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An ambassador and trained facilitator under Eco Femme (a social enterprise working towards menstrual health in south India), Sanjina is also an active member of the MHM Collective- India and Menstrual Health Alliance- India. She has conducted Menstrual Health sessions in multiple government schools adopted by Rotary District 3240 as part of their WinS project in rural Bengal. She has also delivered training of trainers on SRHR, gender, sexuality and Menstruation for Tomorrow’s Foundation, Vikramshila Education Resource Society, Nirdhan trust and Micro Finance, Tollygunj Women In Need, Paint It Red in Kolkata.

Now as an MH Fellow with YKA, she’s expanding her impressive scope of work further by launching a campaign to facilitate the process of ensuring better menstrual health and SRH services for women residing in correctional homes in West Bengal. The campaign will entail an independent study to take stalk of the present conditions of MHM in correctional homes across the state and use its findings to build public support and political will to take the necessary action.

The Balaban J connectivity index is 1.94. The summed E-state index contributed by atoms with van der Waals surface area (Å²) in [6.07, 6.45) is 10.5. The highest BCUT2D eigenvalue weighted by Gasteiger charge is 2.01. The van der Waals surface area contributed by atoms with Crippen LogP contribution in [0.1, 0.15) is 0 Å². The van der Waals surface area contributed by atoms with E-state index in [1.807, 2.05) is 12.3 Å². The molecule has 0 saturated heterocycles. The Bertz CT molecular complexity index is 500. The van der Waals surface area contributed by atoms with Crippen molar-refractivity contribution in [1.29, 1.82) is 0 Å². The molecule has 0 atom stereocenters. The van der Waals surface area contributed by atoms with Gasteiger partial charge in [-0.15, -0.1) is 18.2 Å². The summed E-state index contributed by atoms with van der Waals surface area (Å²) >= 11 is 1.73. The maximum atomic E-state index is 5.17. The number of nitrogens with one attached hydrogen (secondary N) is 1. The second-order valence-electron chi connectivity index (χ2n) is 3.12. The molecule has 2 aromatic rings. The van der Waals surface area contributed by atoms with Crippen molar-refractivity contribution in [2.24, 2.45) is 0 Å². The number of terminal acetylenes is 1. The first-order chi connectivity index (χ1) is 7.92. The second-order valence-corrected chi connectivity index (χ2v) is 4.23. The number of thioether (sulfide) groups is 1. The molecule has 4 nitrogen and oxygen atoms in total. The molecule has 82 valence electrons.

Saurabh has been associated with YKA as a user and has consistently been writing on the issue MHM and its intersectionality with other issues in the society. Now as an MHM Fellow with YKA, he’s launched the Right to Period campaign, which aims to ensure proper execution of MHM guidelines in Delhi’s schools.

The long-term aim of the campaign is to develop an open culture where menstruation is not treated as a taboo. The campaign also seeks to hold the schools accountable for their responsibilities as an important component in the implementation of MHM policies by making adequate sanitation infrastructure and knowledge of MHM available in school premises.